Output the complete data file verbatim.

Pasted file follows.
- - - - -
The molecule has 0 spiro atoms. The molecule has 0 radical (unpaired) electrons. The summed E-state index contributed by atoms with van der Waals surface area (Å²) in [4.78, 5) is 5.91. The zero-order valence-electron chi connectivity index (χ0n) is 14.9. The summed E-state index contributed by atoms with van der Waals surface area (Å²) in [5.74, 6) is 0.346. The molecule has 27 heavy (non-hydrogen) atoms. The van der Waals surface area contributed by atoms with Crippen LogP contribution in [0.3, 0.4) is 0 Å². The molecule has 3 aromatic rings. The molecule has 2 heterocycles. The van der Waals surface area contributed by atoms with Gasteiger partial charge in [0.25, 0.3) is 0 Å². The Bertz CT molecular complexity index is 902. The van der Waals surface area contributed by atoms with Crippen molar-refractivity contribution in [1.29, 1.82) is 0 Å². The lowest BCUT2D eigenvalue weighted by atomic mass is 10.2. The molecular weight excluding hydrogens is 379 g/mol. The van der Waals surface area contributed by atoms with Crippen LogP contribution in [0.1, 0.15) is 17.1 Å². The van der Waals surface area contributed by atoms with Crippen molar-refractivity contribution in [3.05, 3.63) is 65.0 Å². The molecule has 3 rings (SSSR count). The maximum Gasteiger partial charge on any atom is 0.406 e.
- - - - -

The molecule has 0 spiro atoms. The molecule has 0 radical (unpaired) electrons. The summed E-state index contributed by atoms with van der Waals surface area (Å²) in [4.78, 5) is 5.91. The zero-order valence-electron chi connectivity index (χ0n) is 14.9. The summed E-state index contributed by atoms with van der Waals surface area (Å²) in [5.74, 6) is 0.346. The molecule has 27 heavy (non-hydrogen) atoms. The van der Waals surface area contributed by atoms with Crippen LogP contribution in [0.3, 0.4) is 0 Å². The molecule has 3 aromatic rings. The molecule has 2 heterocycles. The van der Waals surface area contributed by atoms with Gasteiger partial charge in [0.25, 0.3) is 0 Å². The Bertz CT molecular complexity index is 902. The van der Waals surface area contributed by atoms with Crippen molar-refractivity contribution in [1.29, 1.82) is 0 Å². The lowest BCUT2D eigenvalue weighted by atomic mass is 10.2. The molecular weight excluding hydrogens is 379 g/mol. The van der Waals surface area contributed by atoms with Crippen LogP contribution in [0.1, 0.15) is 17.1 Å². The van der Waals surface area contributed by atoms with Crippen molar-refractivity contribution in [3.05, 3.63) is 65.0 Å². The molecule has 3 rings (SSSR count). The maximum Gasteiger partial charge on any atom is 0.406 e.